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Apicoplast Metabolism: Parasite’s Achilles’ Heel

[ Vol. 18 , Issue. 22 ]


Kavita Kadian, Yash Gupta, Harsh Vardhan Singh, Prakasha Kempaiah and Manmeet Rawat*   Pages 1987 - 1997 ( 11 )


Malaria continues to impinge heavily on mankind, with five continents still under its clasp. Widespread and rapid emergence of drug resistance in the Plasmodium parasite to current therapies accentuate the quest for novel drug targets and antimalarial compounds. Plasmodium parasites, maintain a non-photosynthetic relict organelle known as Apicoplast. Among the four major pathways of Apicoplast, biosynthesis of isoprenoids via Methylerythritol phosphate (MEP) pathway is the only indispensable function of Apicoplast that occurs during different stages of the malaria parasite. Moreover, the human host lacks MEP pathway. MEP pathway is a validated repertoire of novel antimalarial and antibacterial drug targets. Fosmidomycin, an efficacious antimalarial compound against IspC enzyme of MEP pathway is already in clinical trials as a combination drugs. Exploitation of other enzymes of MEP pathway would provide a much-needed impetus to the antimalarial drug discovery programs for the elimination of malaria. We outline the cardinal features of the MEP pathway enzymes and progress made towards the characterization of new inhibitors.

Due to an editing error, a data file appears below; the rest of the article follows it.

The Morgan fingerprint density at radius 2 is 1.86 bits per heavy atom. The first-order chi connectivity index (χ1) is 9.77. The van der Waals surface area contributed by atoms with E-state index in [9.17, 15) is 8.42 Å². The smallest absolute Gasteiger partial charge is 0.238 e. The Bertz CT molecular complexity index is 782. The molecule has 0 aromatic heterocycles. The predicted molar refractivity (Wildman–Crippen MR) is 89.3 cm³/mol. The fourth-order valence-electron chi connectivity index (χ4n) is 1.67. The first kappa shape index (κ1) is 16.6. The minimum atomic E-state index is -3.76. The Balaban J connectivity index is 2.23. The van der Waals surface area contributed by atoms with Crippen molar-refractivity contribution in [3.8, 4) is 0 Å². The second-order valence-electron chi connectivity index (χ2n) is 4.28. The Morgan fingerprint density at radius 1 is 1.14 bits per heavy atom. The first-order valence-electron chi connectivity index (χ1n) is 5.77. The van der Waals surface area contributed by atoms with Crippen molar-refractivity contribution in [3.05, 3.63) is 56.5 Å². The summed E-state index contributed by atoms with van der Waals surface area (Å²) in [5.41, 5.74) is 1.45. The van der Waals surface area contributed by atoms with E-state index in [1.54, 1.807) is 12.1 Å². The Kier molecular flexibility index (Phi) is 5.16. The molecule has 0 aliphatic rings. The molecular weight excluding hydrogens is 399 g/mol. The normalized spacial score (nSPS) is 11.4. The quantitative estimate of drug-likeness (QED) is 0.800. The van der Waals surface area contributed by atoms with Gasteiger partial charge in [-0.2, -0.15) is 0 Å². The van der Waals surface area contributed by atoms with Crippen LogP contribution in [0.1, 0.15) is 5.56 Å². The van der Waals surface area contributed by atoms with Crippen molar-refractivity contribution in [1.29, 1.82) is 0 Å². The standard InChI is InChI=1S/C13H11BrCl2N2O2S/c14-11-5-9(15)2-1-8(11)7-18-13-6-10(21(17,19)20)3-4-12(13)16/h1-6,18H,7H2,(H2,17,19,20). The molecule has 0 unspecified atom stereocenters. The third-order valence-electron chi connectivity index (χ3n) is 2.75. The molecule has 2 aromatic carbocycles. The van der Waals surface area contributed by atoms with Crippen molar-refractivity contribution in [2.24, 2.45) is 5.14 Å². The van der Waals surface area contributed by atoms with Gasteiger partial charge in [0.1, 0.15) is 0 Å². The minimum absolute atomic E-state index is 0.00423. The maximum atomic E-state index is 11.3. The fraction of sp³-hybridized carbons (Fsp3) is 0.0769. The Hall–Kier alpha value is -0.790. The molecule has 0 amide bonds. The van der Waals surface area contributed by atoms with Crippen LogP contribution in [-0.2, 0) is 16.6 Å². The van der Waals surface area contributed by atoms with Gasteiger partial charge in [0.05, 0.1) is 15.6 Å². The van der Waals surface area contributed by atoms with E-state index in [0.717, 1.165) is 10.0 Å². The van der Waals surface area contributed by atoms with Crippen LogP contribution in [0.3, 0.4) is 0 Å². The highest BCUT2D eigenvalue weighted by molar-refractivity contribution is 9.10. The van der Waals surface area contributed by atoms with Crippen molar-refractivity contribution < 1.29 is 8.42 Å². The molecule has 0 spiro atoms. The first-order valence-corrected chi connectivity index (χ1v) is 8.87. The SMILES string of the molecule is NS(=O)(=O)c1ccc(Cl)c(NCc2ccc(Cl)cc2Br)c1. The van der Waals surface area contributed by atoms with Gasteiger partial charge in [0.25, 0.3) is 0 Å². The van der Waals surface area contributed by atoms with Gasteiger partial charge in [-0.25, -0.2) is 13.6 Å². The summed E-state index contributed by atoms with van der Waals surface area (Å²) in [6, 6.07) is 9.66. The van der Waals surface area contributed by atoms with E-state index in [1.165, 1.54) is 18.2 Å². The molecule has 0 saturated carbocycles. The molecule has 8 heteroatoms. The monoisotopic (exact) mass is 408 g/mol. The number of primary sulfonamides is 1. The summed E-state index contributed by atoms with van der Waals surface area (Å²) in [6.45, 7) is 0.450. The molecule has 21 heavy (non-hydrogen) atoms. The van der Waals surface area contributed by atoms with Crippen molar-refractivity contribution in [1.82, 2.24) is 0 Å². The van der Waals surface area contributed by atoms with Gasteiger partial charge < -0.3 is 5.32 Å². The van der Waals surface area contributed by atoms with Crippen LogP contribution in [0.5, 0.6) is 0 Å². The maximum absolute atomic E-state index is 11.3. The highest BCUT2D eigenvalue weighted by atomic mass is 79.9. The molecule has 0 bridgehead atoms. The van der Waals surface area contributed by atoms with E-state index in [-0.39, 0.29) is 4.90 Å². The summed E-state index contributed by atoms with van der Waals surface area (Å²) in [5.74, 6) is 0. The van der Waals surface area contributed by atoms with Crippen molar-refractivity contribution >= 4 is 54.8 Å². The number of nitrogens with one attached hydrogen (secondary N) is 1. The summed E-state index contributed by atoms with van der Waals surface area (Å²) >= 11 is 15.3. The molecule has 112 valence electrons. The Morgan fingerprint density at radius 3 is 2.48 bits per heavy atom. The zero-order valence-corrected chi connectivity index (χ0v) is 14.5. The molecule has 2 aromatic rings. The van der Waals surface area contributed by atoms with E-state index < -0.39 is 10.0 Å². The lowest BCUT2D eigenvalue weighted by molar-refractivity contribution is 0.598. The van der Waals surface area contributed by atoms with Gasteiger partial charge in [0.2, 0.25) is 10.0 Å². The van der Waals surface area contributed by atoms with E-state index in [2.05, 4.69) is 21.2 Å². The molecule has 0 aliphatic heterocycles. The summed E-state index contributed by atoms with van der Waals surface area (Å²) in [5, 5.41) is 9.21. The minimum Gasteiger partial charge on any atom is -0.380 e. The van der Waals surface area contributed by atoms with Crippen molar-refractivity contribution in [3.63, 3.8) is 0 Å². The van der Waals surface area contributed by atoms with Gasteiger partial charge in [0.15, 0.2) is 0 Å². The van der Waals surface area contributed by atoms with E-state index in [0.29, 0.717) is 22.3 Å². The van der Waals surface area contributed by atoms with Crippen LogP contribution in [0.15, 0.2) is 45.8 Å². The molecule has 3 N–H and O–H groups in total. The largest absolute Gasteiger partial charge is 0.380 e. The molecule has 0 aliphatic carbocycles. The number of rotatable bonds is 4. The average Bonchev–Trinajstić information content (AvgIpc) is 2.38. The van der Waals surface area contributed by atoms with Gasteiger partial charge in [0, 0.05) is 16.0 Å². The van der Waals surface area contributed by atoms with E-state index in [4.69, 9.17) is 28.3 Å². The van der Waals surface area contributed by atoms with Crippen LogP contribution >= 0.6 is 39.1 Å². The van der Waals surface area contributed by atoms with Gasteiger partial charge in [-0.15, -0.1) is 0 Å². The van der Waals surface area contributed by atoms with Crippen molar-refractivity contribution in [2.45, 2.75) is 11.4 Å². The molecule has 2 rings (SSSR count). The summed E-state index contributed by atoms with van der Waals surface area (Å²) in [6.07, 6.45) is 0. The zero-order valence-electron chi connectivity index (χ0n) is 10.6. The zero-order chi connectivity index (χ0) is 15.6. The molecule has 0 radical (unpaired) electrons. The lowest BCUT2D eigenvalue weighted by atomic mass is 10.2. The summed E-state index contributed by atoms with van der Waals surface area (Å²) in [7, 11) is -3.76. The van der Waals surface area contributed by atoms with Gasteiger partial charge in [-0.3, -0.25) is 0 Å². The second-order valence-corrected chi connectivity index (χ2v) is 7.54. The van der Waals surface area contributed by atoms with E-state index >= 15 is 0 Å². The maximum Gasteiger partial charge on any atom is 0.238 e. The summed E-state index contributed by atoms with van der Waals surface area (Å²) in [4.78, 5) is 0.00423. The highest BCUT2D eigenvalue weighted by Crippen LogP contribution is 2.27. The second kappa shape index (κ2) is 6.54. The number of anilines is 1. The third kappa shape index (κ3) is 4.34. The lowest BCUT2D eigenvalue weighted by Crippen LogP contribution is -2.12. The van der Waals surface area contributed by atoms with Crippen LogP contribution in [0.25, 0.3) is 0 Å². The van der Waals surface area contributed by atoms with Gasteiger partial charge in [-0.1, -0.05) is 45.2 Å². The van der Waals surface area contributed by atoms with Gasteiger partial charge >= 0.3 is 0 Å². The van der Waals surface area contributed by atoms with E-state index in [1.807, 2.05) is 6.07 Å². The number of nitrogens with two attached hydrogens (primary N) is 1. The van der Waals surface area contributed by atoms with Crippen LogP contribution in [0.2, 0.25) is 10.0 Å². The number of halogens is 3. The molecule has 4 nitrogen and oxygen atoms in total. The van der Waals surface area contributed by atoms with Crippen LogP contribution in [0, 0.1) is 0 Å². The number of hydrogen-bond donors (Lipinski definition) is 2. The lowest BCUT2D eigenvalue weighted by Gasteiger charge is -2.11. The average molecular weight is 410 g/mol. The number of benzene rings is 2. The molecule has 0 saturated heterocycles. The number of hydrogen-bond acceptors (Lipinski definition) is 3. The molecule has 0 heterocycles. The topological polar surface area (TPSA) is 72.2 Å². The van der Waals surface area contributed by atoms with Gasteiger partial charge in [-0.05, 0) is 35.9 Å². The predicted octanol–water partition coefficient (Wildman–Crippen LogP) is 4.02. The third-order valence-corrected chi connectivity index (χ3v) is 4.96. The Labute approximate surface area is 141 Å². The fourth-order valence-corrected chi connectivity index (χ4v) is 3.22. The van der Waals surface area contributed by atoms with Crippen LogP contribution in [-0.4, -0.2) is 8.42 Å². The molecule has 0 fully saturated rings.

Malaria, Parasite, Apicoplast, Metabolic pathways, Drug target, Plasmodium species.


National Institute of Malaria Research (ICMR), Sector-8, Dwarka, New Delhi, National Institute of Malaria Research (ICMR), Sector-8, Dwarka, New Delhi, Department of Biochemistry, North Delhi Municipal Corporation Medical College & Hindu Rao Hospital, Delhi-110007, Department of Medicine, Loyola University Medical Center, Chicago, IL 60153, Department of Internal Medicine, University of New Mexico School of Medicine, Albuquerque, NM 87131-0001

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